What makes someone a survivor? Is it merely the act of surviving an event?
According to The Oxford Dictionary, it is exactly that.
More specifically, a survivor is a person who survives, especially a person remaining alive after an event in which others have died. By definition, I am a survivor. So why do I sometimes feel like I’m not?
I have a difficult relationship with the word survivor, especially as it relates to having cancer.
I was diagnosed with cancer, melanoma to be exact, in January of 2015. I was lucky (if anyone with cancer can ever really be called lucky). We caught the cancer very early so, although it was growing rapidly, my oncologist was able to remove it all during surgery. There were some concerns about the possibility of cancer spreading to my lymph nodes due to the rate of growth but those tests came back all clear. One really long day of lymph node tracing, WLE (wide local excision) of the melanoma, lymph node removal and biopsy and I was cancer-free (at least at that time).
So again, I ask myself, why do I struggle with identifying as a survivor?
Maybe it has to do with the way people react to my form of cancer. When people find out I had melanoma (even though it’s now been three times), it usually goes one of two ways: they either are genuinely concerned and ask if I’m okay now or they respond with, “Oh, it was just skin cancer. My (insert friend, uncle, neighbor, second cousin’s first-grade pen pal here) had that too.” Many people hear that it was skin cancer and dismiss it as though it wasn’t a real cancer.
I have heard from many others with chronic illnesses or those who have experienced trauma that they feel this too.
When our illness or trauma isn’t visible or the effects of our treatment doesn’t leave a physical reminder, it can feel like our experiences are diminished or dismissed altogether. We feel like imposters who have to prove we belong; that our trauma is real, too.
If you’ve ever felt this way, I see you. I believe you. Your story matters too.
Maybe it’s because there are so many days where I still feel like a cancer patient.
Although my cancer is gone, I have regular quarterly skin checks with a dermatologist specializing in melanoma. After 5 years with no new melanomas, I would be able to progress to annual appointments. This was a date I marked on my calendar and planned to celebrate!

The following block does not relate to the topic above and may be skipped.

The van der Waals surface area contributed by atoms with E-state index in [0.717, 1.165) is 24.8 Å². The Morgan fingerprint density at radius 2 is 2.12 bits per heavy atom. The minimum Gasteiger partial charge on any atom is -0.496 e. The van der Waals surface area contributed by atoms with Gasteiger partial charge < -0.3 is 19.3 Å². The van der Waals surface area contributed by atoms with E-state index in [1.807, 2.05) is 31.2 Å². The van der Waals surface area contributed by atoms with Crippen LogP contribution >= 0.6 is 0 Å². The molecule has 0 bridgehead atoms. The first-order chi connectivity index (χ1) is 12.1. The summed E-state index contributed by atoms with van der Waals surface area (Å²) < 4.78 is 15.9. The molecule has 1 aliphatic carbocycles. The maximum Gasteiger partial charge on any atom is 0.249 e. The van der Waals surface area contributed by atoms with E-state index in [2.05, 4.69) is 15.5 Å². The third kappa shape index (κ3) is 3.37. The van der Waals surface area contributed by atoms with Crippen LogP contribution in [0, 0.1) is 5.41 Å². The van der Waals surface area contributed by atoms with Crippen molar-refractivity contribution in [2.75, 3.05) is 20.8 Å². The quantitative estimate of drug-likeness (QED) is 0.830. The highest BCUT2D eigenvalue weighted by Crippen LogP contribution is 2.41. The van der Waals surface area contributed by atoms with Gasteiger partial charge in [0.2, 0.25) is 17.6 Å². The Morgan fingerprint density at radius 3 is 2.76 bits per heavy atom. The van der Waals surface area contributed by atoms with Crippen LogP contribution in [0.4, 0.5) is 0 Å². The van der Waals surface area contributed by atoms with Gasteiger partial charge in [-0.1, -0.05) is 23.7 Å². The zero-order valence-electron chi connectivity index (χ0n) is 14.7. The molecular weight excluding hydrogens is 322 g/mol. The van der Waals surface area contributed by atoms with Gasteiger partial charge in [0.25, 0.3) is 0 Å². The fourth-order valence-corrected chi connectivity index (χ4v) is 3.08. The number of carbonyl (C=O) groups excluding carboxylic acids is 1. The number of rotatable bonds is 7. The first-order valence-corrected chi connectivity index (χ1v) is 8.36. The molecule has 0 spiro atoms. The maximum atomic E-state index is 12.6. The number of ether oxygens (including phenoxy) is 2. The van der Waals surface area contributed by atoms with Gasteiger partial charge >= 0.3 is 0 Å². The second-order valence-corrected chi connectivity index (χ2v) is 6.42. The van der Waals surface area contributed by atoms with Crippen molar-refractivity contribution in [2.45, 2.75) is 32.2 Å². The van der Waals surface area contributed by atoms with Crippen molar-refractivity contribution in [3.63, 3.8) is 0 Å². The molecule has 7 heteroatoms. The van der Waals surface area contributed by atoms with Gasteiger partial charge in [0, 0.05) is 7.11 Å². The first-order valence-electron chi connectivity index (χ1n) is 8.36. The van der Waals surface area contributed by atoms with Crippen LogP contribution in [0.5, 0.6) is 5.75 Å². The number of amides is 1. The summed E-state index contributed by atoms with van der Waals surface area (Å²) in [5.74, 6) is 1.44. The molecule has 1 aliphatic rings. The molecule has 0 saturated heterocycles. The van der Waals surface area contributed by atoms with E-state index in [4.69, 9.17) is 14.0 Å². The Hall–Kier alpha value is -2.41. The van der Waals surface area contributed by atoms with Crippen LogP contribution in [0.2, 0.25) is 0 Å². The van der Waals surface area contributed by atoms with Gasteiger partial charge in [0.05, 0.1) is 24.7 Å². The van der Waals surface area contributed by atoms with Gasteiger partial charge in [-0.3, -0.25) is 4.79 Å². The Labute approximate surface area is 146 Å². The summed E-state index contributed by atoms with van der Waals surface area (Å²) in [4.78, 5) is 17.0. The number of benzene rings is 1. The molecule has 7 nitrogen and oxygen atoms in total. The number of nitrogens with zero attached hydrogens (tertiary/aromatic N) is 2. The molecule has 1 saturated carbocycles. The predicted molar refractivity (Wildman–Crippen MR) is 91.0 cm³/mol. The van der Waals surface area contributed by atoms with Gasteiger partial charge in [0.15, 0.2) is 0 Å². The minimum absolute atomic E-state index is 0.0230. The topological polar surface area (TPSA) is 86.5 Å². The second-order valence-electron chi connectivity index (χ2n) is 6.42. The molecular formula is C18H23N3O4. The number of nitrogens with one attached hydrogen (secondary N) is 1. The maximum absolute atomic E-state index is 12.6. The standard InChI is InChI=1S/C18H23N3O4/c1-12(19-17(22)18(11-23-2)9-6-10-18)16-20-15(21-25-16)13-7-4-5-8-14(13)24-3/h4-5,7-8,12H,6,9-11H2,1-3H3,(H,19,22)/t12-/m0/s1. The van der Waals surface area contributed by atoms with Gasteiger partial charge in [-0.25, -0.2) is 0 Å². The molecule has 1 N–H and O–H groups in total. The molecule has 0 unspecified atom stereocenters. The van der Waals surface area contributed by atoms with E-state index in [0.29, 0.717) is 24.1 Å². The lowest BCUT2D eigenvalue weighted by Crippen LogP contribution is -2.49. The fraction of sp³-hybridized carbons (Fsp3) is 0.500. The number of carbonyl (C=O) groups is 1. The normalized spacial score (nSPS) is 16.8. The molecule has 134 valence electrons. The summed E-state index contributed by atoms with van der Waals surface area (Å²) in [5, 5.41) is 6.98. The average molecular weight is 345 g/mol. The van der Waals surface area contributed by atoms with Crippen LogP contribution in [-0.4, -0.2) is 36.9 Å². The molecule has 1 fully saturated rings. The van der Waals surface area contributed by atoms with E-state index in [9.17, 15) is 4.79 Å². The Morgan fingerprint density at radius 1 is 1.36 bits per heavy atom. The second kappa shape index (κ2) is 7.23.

But at my first skin check, my doctor found more irregular moles that needed to be removed and biopsied.
Since then, I’ve had 18 biopsies and eight surgeries.
In six years, I’ve only had two skin checks where nothing needed to be removed or biopsied. I’ve had pre-cancerous moles removed from both breasts, my stomach, and my back.
It’s hard not to feel like a cancer patient when the treatment count rises and the anxiety increases.
In talking with many others who have experienced trauma, life after active treatment is even more difficult. We’ve spent so much time focusing on physical healing that often the mental and emotional aspects aren’t prioritized during treatment. We believe we are working to return to life as normal. But our old version of normal will never exist.
Whether you’re a survivor of severe illness, sexual assault, physical abuse, a traumatic accident or any other life-altering event, we are irrevocably changed. Survival often means finding a new “normal” and having to rediscover who we are post-trauma.
Maybe it’s because I have visual reminders that my cancer journey is a continuous one. Even my precancerous moles require a procedure that leaves scars behind. One time, I even had a reaction to my stitches after having a precancerous mole removed. My skin was so irritated from the sutures that the incision wasn’t healing and ended up splitting open in the middle. Five years later, you can still see every line from where the stitches were.
In addition to my “perma-stitches”, I have a scar on the right side of my neck, a significant one on my right shoulder, two on my left shoulder that required a shoulder reconstruction, one under my right arm, two on my stomach, two on my back, two on my right breast and one on my left breast.
Some scars are visible.
A burn on your face. A disfiguring scar. An inoperable tumor that protrudes from your body. An amputated limb. The physical evidence from self-harm. In a world where we are surrounded by photoshopped images, retouched pictures and Instagram filters, how do we expect survivors to accept their physical changes, let alone embrace them?
Or maybe it’s just because I feel helpless.
I wear long sleeves whenever possible, I wear sunscreen like moisturizer and I have hats for every type of weather you can conceive of. There is no medical explanation for why my body continues to grow and develop dangerous moles. I have developed anxiety around doctor’s visits that is so severe, more often than not, I start crying when my doctor enters the room. One time I cried for an entire week before my upcoming appointment. I was sure that my cancer had returned and I was dying.